Being vigilant for signs of termites in Albury is very important to both home owners & commercial building owners.

Annually, termites in Australia cause 3-4 billion dollars in damage to Australian properties. Signs of termite infestations may be difficult to find or be clearly visible, depending on the infestation.

Signs of TermitesSigns of termites include:

  • Inflated and brittle timber
  • Creaking and wavy timber floor boards
  • Mud leads running along timber or up other surfaces leading to timber
  • Small flight holes with Elates exiting them
  • Mounds on ground or base of tree stump

Termite Background

Activity involving termites often goes unnoticed or until structural fail occurs, however regular inspections by our licensed technicians will ensure security and peace of mind.

Within Australia, the most common termites found in the East are:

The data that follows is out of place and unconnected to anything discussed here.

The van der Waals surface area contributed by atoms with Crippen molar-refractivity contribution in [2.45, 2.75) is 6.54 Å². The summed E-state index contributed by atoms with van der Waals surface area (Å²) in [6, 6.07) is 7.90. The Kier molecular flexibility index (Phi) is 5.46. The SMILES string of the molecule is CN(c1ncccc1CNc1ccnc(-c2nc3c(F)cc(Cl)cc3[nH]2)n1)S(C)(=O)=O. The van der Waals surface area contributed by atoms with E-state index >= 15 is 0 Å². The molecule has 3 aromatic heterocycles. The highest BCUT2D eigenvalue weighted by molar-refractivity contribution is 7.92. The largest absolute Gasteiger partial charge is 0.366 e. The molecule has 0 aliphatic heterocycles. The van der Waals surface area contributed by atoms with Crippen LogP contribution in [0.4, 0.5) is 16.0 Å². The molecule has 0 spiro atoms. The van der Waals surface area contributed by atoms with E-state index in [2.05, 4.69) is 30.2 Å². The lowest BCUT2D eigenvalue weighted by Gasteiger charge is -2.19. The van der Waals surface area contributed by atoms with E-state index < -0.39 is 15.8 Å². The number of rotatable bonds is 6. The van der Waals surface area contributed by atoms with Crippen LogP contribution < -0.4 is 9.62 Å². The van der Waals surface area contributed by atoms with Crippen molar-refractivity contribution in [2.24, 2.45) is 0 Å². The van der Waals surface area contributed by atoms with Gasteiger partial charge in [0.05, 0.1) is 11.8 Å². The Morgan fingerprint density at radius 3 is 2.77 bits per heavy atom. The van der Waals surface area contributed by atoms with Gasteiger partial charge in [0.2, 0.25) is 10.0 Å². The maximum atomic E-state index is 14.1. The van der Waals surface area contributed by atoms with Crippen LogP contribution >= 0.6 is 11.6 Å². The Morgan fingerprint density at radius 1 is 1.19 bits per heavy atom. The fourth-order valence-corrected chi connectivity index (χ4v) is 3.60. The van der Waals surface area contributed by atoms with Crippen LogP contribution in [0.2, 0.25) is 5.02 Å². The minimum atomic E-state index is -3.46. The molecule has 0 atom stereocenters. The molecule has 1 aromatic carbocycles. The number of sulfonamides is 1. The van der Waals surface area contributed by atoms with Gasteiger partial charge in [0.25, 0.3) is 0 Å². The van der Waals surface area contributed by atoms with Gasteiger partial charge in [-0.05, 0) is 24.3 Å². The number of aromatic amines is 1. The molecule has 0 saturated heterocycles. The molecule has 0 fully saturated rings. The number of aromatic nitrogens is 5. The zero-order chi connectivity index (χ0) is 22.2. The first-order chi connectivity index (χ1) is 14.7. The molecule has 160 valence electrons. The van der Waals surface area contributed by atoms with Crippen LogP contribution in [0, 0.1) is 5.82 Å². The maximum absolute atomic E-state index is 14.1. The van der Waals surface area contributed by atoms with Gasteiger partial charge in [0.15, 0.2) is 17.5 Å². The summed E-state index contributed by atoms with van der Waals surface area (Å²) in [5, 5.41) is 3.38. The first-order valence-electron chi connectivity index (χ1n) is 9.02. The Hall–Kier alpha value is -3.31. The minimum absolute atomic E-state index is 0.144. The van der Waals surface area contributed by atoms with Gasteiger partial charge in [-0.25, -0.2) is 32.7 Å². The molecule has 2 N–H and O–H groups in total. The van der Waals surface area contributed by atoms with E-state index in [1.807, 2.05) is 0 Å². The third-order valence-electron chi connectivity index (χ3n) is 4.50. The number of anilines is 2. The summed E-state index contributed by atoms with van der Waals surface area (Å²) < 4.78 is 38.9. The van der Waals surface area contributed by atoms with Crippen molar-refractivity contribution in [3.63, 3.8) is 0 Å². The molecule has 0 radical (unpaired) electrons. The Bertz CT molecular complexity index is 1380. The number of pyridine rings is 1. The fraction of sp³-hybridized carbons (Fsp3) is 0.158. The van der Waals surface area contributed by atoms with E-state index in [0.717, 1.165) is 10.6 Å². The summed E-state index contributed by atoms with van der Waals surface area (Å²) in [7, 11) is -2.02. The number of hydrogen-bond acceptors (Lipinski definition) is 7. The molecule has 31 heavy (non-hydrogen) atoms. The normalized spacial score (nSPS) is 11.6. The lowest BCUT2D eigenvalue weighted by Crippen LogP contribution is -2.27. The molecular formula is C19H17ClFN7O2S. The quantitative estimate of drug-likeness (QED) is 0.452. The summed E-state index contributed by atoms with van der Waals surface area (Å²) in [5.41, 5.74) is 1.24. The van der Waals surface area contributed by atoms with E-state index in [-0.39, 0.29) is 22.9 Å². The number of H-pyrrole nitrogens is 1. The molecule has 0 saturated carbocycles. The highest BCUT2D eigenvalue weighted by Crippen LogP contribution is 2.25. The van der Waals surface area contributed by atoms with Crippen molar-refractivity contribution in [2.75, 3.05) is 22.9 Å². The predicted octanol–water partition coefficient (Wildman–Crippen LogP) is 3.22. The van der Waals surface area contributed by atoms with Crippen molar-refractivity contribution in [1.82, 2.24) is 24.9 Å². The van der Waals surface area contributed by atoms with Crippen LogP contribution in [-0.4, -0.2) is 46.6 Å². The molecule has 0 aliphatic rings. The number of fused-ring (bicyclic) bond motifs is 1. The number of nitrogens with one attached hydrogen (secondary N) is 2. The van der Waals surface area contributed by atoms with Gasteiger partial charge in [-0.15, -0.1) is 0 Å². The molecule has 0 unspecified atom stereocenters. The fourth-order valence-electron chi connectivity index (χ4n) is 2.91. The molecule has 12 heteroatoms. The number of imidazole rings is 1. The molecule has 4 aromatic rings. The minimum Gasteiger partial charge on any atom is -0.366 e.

Coptotermes Frenchi

A subterranean forest termite that attacks living trees, causing considerable damage. This species is found throughout most of Eastern Australia, particularly within Victoria, Australian Capital Territory and New South Wales.

It is responsible for extensive damage to buildings, resulting in large repair costs at the expense of home and business owners. This species nests are found in the root crown or lower trunk area of living trees, particularly eucalyptus trees.

However, this species is often found building mounds in Southern Areas of Australia including New South Wales and Victoria.

Coptotermes Acinaciformis

This subterranean species is present throughout the entirety of the Australian mainland. This is the most destructive species of Termite in Australia, as it attacks all timber structures and damages forest ornamental trees such as fruit trees.

The nests of this species are mostly located in trees, stumps, poles or filled-in timber verandahs where timber has been buried. This species favors English Oak trees, Eucalyptus trees and Peppercorns, with the colonies found within the roots or lower stump of the trees.

Nasutitermes Exitiosus

A subterranean termite located throughout Southern Australia. This species attacks wood in the ground and also sound wood in buildings. If undetected severe damage may be incurred to homes and businesses.